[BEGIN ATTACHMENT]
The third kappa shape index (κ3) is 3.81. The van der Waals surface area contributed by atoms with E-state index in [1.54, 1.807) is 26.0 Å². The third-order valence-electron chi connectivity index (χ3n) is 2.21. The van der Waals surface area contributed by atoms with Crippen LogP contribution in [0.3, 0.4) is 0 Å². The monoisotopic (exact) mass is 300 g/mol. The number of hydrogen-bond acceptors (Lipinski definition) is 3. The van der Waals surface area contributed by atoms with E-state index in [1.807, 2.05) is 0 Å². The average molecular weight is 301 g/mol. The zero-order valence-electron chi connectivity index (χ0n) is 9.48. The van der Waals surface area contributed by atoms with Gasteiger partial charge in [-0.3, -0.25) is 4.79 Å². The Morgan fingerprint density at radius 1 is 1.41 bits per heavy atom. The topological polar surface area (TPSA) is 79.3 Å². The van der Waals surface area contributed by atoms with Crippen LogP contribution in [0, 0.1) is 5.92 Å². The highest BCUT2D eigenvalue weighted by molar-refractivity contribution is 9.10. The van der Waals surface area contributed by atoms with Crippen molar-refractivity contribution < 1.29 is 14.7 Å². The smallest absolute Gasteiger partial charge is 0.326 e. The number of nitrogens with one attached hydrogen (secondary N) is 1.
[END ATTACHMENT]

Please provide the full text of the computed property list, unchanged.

The third kappa shape index (κ3) is 3.81. The van der Waals surface area contributed by atoms with E-state index in [1.54, 1.807) is 26.0 Å². The third-order valence-electron chi connectivity index (χ3n) is 2.21. The van der Waals surface area contributed by atoms with Crippen LogP contribution in [0.3, 0.4) is 0 Å². The monoisotopic (exact) mass is 300 g/mol. The number of hydrogen-bond acceptors (Lipinski definition) is 3. The van der Waals surface area contributed by atoms with E-state index in [1.807, 2.05) is 0 Å². The average molecular weight is 301 g/mol. The zero-order valence-electron chi connectivity index (χ0n) is 9.48. The van der Waals surface area contributed by atoms with Gasteiger partial charge in [-0.3, -0.25) is 4.79 Å². The Morgan fingerprint density at radius 1 is 1.41 bits per heavy atom. The topological polar surface area (TPSA) is 79.3 Å². The van der Waals surface area contributed by atoms with Crippen LogP contribution in [0, 0.1) is 5.92 Å². The highest BCUT2D eigenvalue weighted by molar-refractivity contribution is 9.10. The van der Waals surface area contributed by atoms with Crippen molar-refractivity contribution < 1.29 is 14.7 Å². The smallest absolute Gasteiger partial charge is 0.326 e. The number of nitrogens with one attached hydrogen (secondary N) is 1.